Name GS IP ERA FIP WAR Returning?
Dylan Bundy 29 140 4.89 4.66 0.7 No
Joe Ryan 27 147 3.55 3.99 2.1 Yes
Chris Archer 25 102 2/3 4.56 4.49 0.5 No
Sonny Gray 24 119 2/3 3.08 3.40 2.4 Yes
Devin Smeltzer 12 62 2/3 4.02 5.49 -0.2 No
Bailey Ober 11 56 3.21 2.92 1.4 Yes
Josh Winder 11 53 4.42 4.49 0.4 Yes

Out of all 782 2/3 innings thrown by Twins starters last season, only 60% were thrown by pitchers who are still within the Twins’ organization. Among the pitchers likely to be among Minnesota’s top six starting pitchers in 2023, that number drops to 43.3%. If you want to go by number of starts rather than innings, 58% of Minnesota’s 2022 games started are still with the team; 40.7% are likely to be among the team’s top six starters this year.

That obviously leaves, well, about half a season’s worth of starter workload to replace. And the pitchers who are in line to take over that workload are a marked improvement over who’s going out.

Kenta Maeda was the Cy Young runner-up in 2020, blew out his elbow in August 2021, and missed all of 2022. He made his first start in a Twins uniform earlier this week after an 18-month layoff. Maeda then had a second start on Thursday in which Tony Wolters’ PitchCom earpiece was apparently cranked up so loud Rays hitters could hear what was coming, and he still kept the Rays off the board for two innings. That seems like a good sign.

Maeda probably won’t be the second-best pitcher in the American League again. It’s worth remembering that his Cy Young campaign came in 2020; Maeda has thrown 160 innings in a major league season only once, in 2016. But even 20-odd starts of above-average pitching would make a huge difference.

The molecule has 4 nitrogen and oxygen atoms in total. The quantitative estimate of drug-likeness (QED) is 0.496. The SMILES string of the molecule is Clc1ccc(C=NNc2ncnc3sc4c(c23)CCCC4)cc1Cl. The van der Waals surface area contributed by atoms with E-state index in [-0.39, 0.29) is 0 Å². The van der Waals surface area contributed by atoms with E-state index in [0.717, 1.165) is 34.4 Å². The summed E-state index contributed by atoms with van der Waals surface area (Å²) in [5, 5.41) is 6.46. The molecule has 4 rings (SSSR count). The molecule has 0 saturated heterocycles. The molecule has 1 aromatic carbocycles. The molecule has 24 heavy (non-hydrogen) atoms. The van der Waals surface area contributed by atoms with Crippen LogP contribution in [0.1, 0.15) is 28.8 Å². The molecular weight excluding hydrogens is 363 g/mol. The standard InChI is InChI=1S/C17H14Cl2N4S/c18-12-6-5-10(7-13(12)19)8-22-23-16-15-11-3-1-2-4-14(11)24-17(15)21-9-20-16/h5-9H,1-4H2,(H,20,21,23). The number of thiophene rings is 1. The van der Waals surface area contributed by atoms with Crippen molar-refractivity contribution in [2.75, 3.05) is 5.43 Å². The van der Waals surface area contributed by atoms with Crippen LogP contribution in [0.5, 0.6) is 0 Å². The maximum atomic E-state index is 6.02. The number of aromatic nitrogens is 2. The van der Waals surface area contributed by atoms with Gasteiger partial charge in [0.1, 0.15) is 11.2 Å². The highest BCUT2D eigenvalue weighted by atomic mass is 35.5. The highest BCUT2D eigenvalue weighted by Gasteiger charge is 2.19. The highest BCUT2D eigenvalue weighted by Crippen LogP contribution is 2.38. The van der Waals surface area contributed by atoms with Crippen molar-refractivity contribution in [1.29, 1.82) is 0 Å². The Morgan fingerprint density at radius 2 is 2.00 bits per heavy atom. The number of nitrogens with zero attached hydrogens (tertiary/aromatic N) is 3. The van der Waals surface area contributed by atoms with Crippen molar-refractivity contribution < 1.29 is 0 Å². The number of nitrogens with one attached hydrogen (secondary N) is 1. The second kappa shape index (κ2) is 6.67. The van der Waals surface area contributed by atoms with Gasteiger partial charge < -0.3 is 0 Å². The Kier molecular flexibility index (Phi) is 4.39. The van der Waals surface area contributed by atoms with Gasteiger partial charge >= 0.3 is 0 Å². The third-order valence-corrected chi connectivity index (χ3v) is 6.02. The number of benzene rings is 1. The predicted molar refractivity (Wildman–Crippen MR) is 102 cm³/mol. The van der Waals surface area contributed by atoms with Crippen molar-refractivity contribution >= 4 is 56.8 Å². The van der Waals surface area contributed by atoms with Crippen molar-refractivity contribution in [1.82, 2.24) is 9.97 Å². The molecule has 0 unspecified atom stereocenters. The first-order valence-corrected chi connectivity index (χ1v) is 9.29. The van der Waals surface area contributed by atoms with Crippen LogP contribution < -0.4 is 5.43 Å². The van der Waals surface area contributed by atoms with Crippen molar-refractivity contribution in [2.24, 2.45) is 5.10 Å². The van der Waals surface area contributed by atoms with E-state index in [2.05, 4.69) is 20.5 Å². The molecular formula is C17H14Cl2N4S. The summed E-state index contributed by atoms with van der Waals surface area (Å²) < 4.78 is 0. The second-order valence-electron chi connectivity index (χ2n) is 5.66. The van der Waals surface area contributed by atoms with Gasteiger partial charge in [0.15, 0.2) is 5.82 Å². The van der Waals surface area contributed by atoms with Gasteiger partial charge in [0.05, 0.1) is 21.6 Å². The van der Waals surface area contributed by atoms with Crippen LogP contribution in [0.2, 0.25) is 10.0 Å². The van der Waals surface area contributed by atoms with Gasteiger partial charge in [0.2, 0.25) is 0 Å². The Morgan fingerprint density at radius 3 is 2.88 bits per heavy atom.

Also returning from injury: Tyler Mahle, who came over from Cincinnati at the 2022 trade deadline and threw just 16 1/3 unremarkable innings before shoulder inflammation shut him down for the year. Mahle, who posted a quiet 180-inning, 3.8 WAR campaign in 2021, reworked his slider at Driveline this offseason and has returned to camp healthy.

But the biggest improvement should come from Pablo López, who turns 27 next week. López was underrated throughout his five-season tenure in Miami thanks to the Marlins being mostly bad and a combination of Sandy Alcantara and (briefly) Sixto Sánchez hogging what little spotlight filtered that far south. Expectations for López will be high, since the Twins had to trade away Luis Arraez to get him. But while Arraez’s contact skills make him a compelling hitter to watch, his lack of power or defensive value limits how much he can contribute. And ultimately, a starter of López’s quality is usually harder to find than a player who needs to win the batting title to be an above-average first baseman. Particularly for Minnesota, a team that does not want for internal solutions at first base.

What does all that mean in the aggregate? Well, look at what ZiPS projects for the Twins’ starting rotation, plus the first couple layers of depth at the Triple-A level:

Minnesota Twins’ 2023 Rotation (ZiPS)
Name Team ERA FIP K% BB% K-BB% AVG
Joe Ryan MIN 3.91 3.74 24.4% 7.1% 17.3% .223
Pablo López MIN 3.92 3.93 24.4% 6.6% 17.8% .236
Tyler Mahle MIN 3.78 3.65 24.6% 7.9% 16.7% .229
Sonny Gray MIN 3.80 3.83 23.6% 8.5% 15.1% .226
Kenta Maeda MIN 4.24 4.04 23.1% 8.3% 14.9% .239
Bailey Ober MIN 4.00 3.83 24.2% 5.1% 19.1% .248
Simeon Woods Richardson MIN 4.26 4.25 23.1% 10.5% 12.6% .239
Louie Varland MIN 4.19 4.02 21.6% 8.0% 13.6% .247

I don’t think there’s a Santana- or Frank Viola-type ace in there, but the Twins have at least five, maybe six pitchers who ought to put up average- to above-average rate stats in relatively high volume. Most of those pitchers have significant upside beyond that based on youth or the evolution of their repertoire. On paper, this isn’t an elite rotation, but it’s an above-average one with room to spare. And when the Twins have an above-average rotation, well, they tend to make the playoffs.

Michael is a writer at FanGraphs. Previously, he was a staff writer at The Ringer and D1Baseball, and his work has appeared at Grantland, Baseball Prospectus, The Atlantic, ESPN.com, and various ill-remembered Phillies blogs. Follow him on Twitter, if you must, @MichaelBaumann.

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Brandon Warnemember
23 days ago

have heard the same